PITTSBURGH – Using education and activism to disrupt the school-to-prison pipeline is an ongoing battle that is as fierce as ever, according to speakers at the 2019 Summer Educator Forum presented by the Center for Education at the University of Pittsburgh.
In panel discussions and breakout sessions during the three-day event in July, a record 450 students, teachers, administrators, scholars, activists and experts in education, criminal justice and restorative justice shared ideas and strategies in line with this year’s theme, “Dismantling the School-to-Prison Pipeline: Re-Imagining Policies, Practices, and Politics in Education Systems.”
Although the phrase school-to-prison pipeline is now a common term in government and education circles after initially being coined at a local level, many academics have come to understand the phenomenon as more like an intricate web or network of factors that work together as a system to sideline Black and Brown youth – and increasingly, girls – at early ages.
Speakers challenged attendees of the three-day event to be leaders in collaborating on ways to imagine and create healthy alternatives to suspending, expelling and incarcerating young people – and to be champions of restorative justice approaches that honor the worth, dignity and potential of all.
Organizers offered 50 panels and breakout sessions on an array of topics, ranging from “Pathways to Culturally Responsive Practices within Classroom Instruction” and “How Does it Feel to Be a Problem? The Emasculation of the Black Male Student” to “Resisting the White Savior Complex in Education” and “Mindfulness Practices to Support the Journey of Confronting Internalized Racial Superiority and Inferiority.”
Attendees tackled the topic from a range of vantage points, with other sessions devoted to community advocacy, exclusionary discipline, special education, equity for Latinx, disabled and LGBTQ students and police presence and policies in schools.
In the nine years since Michelle Alexander released The New Jim Crow, her seminal best-selling book about race and mass incarceration, “everything has changed and everything has remained the same” in terms of criminal justice, she said during a lunchtime panel.
“I’ve seen extraordinary activism and movement-building, and yet in so many ways, things have remained the same,” said Alexander, a visiting professor of social justice at Union Theological Seminary.
The system “has been able to co-opt many reform efforts” in new ways, she said, including immigrants being detained, mass deportation and “expansion of digital imprisonment” with increased electronic monitoring of offenders across the nation.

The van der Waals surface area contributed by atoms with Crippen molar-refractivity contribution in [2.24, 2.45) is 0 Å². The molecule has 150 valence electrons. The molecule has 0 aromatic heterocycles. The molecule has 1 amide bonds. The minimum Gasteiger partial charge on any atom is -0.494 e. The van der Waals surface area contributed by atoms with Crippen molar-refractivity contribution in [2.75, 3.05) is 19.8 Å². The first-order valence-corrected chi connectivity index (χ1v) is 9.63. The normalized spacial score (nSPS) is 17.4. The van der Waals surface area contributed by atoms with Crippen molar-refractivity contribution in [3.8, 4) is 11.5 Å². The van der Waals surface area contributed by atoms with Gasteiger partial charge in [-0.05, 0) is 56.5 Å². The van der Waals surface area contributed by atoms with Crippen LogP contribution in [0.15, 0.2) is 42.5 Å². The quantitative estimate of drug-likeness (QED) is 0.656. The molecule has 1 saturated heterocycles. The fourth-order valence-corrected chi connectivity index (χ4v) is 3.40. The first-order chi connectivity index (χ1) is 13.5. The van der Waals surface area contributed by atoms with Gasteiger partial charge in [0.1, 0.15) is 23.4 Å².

“What I worry about are those advocacy efforts that are trying to fix a system that is actually not designed to serve us,” Alexander said. “If we think that we can just tinker with this machine and somehow get it right and not wrestle with the way these systems are built –they are not designed for people to flourish but to contain and control them – then it will result in their continuation.”
A critical strategy is to engage teachers and help them create and appreciate more just approaches, said Judith Browne-Dianis, a civil rights advocate who combats structural racism and the school-to-prison pipeline in her national leadership role at the Advancement Project.
“As much as our movements have done incredible work to change – we have had some wins – the system morphs, the system adapts, the system adjusts to do the same thing it was doing under a different name,” she said.
Teachers play a critical role in confronting and solving the problem because they are on the front line in schools – and they need to get comfortable with truth-telling about the connection between what happens in their classrooms and mass incarceration, said Browne-Dianis.
“We have to give people tools to do something different, to think about and work toward restorative justice,” she said. “It’s about the culture of a school. It’s not about a program.”
Mariame Kaba, a New York-based educator, researcher, author and activist involved in numerous efforts to address youth incarceration and other justice issues, agreed.
“Often these days, a lot of people treat restorative justice as a program and wonder why stuff hasn’t magically disappeared, or behavior hasn’t transformed overnight,” said Kaba. “Then they get discouraged and want to move on to another silver bullet. I think about it as a community-based practiced to heal and to repair harm. It’s not a program.”
Speaking at the opening panel, which focused on restorative justice and revolutionary practice in schools and society, Kaba said values for restorative-justice practitioners should be informed by the answers to central questions about the origin of the nation’s system of “mass punishment” – what happened, who has been harmed, what needs emerged as a result, related obligations and who is obligated to meet the identified needs.
“The state has stolen our ability to actually resolve our conflicts ourselves,” said Kaba, describing an unhealthy over-reliance on police powers in schools and neighborhoods. “We outsource to others our ability to resolve conflicts. Reclaiming that is the basis of restorative justice work, if you really take it seriously.”
Members of communities need to come together to repair the harm with a systemwide response rather than internalizing a punishment mindset, adding trauma and fueling a cycle that disproportionately discards Black and Brown youth, Kaba said.
“We have to think these things through. Uproot your own punishment mindset and help your students do the same,” she urged educators
Dr. Carla Shedd, an associate professor of sociology and urban education at The Graduate Center of City University of New York, said “a sociological imagination has to be ignited in everyone” to envision healthy and affirming ways of helping youth navigate challenges and troubles.
It’s time, she said, to “move the locus from individuals” to all levels of the wider society and remove the “universal carceral apparatus” that has a ripple effect beyond individuals on families and communities.